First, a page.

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Digital world lets you experience museums

The Boulder City/Hoover Dam Museum located in the historic Boulder Dam Hotel collects, preserves and exhibits thousands of artifacts, documents and photos that tell the story of the men and women who built Hoover Dam and established Boulder City. Its unique collections are recognized by the National Park Service as an integral part of its Save America’s Treasures program. Now those treasures are becoming more accessible than ever as the museum embarks on a major project to make and display digital copies of its holdings.

As technology advances, the ways in which we interact with history, art and culture are changing every day. And how we experience museums is a prime example.

Museums have always topped the list of attractions for travelers worldwide. A quick view of Tripadvisor for any major destination is ample evidence of that fact. Sure, we like to visit the natural wonders of the world as well. But even those usually have a museum or visitors center attached.

That’s because museums tell the stories that we yearn to know — stories about people, how their society evolved, noteworthy personalities, their accomplishments, artifacts and works of art that inspire us and bring their culture to life, and other important local information.

The problem with museums is that we usually have to take a trip to visit them. And that, of course, can be expensive and time-consuming, especially if the must-see museum is halfway across the country or the world. Most of us don’t have the luxury of being full-time world travelers. And so, only the most fortunate among us actually get to visit more than one or two important museums like the Smithsonian Institution or National Gallery of Art in Washington, D.C., the Metropolitan Museum of Art in New York City, or the Vatican in Europe.

But digitizing is rapidly expanding our options for experiencing museums. Because of digital images, we no longer have to physically visit a museum to view its holdings. Instead, we can interact virtually, including in revolutionary ways that even physical visitors can’t experience.

For instance, digitizing allows us to see not only two-dimensional views of flat prints like paintings but also 3D images of sculptures with amazing detail from every angle. Many museums even allow online users to download and edit their digitized collections, including, for instance, animating a statue into a moving figure. High resolution and enhancement capabilities also often make the digital image much clearer than an in-person view.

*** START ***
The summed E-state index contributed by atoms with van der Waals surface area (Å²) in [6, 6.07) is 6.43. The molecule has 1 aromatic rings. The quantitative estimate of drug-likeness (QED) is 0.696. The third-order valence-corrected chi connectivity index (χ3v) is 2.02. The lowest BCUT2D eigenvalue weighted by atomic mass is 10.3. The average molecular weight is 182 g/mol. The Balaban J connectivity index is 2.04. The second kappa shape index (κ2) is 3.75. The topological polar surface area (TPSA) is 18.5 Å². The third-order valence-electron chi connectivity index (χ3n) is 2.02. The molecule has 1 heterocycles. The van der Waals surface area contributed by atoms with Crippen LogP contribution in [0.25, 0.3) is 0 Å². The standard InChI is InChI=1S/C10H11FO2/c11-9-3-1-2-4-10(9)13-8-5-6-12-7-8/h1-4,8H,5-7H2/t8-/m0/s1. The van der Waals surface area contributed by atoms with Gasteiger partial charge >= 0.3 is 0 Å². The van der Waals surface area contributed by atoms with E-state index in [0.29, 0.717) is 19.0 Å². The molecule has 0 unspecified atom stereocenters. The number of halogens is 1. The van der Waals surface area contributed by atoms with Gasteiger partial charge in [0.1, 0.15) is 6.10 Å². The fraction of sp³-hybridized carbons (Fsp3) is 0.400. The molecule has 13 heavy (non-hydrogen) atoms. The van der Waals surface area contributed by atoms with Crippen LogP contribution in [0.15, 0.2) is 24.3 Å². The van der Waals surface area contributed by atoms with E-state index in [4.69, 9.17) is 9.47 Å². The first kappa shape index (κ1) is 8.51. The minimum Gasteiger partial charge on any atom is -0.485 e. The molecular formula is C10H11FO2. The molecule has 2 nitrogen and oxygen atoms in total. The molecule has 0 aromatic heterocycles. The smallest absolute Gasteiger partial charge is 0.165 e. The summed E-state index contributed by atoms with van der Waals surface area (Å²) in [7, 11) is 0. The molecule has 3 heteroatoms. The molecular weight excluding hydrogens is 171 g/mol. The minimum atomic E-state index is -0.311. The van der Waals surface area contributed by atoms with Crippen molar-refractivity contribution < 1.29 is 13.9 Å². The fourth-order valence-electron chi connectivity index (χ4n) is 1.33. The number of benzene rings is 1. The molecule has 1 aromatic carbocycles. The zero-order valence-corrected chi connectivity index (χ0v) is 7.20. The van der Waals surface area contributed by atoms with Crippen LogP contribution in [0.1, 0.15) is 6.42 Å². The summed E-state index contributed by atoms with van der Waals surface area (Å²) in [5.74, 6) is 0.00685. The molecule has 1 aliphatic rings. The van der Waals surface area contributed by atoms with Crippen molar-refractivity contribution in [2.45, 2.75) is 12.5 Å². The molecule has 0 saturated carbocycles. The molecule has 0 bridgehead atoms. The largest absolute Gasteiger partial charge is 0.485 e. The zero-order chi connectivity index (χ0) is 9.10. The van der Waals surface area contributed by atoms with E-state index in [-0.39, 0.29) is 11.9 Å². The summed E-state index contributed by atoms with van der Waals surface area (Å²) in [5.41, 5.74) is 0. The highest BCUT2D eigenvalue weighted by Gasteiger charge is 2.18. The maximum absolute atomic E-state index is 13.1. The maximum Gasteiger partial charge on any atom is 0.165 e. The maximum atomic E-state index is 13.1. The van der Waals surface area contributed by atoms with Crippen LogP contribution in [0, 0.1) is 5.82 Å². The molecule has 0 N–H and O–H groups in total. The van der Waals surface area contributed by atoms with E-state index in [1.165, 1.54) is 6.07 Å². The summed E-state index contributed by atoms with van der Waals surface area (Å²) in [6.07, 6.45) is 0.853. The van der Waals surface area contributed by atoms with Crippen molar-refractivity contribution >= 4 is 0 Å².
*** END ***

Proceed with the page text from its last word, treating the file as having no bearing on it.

Virtual reality settings even allow us to explore the insides of famous paintings, including brush strokes and how the artist layered the paint from start to finish. Digitizing also enables us to see millions of artifacts stored in warehouses that museums simply don’t have the space to exhibit and would otherwise be hidden from public view.

The increased accessibility afforded by digitizing benefits researchers, too. Sometimes that creates amazing results, such as when two museums holding different sides of a historic tablet were able to combine them using virtual renditions and then collaborate in translating the text.

The exciting news for Boulder City is that our museum’s collections will soon be digitally available too. The museum’s holdings are already highly sought after by researchers such as the Public Broadcasting Service, BBC, History Channel and major universities. And now those will be more accessible than ever to all of us.

Of course, a digitizing project of this magnitude isn’t cheap and easy. In fact, it will take years to complete and cost an estimated quarter-million dollars. Grants will help fund the project, but your much-needed donations can make a major difference as well.

Meanwhile, please remember that virtual reality is only intended to enhance in-person experiences, not replace them. So plan a visit soon to the Boulder City/Hoover Dam Museum and help commemorate Boulder Dam Hotel’s 90th birthday as you check out its new “Celebrating 90” exhibit.

Like Will Rogers, Howard Hughes, Shirley Temple, Pope Pius XII, the Maharajah of India, Archduke Otto Hapsburg, Frank Sinatra, Dean Martin, Spencer Tracy, Presidents Herbert Hoover and Franklin D. Roosevelt, and many other luminaries who have visited over the years, you, too, will discover why the hotel and museum are two of Boulder City’s most treasured gems.

The opinions expressed above belong solely to the author and do not represent the views of the Boulder City Review. They have been edited solely for grammar, spelling and style, and have not been checked for accuracy of the viewpoints.

Rod Woodbury has resided in Boulder City for more than 40 years and is a partner in the law firm Jolley Urga Woodbury &Holthus. He served on the City Council from 2011- 2019, including four years as mayor.

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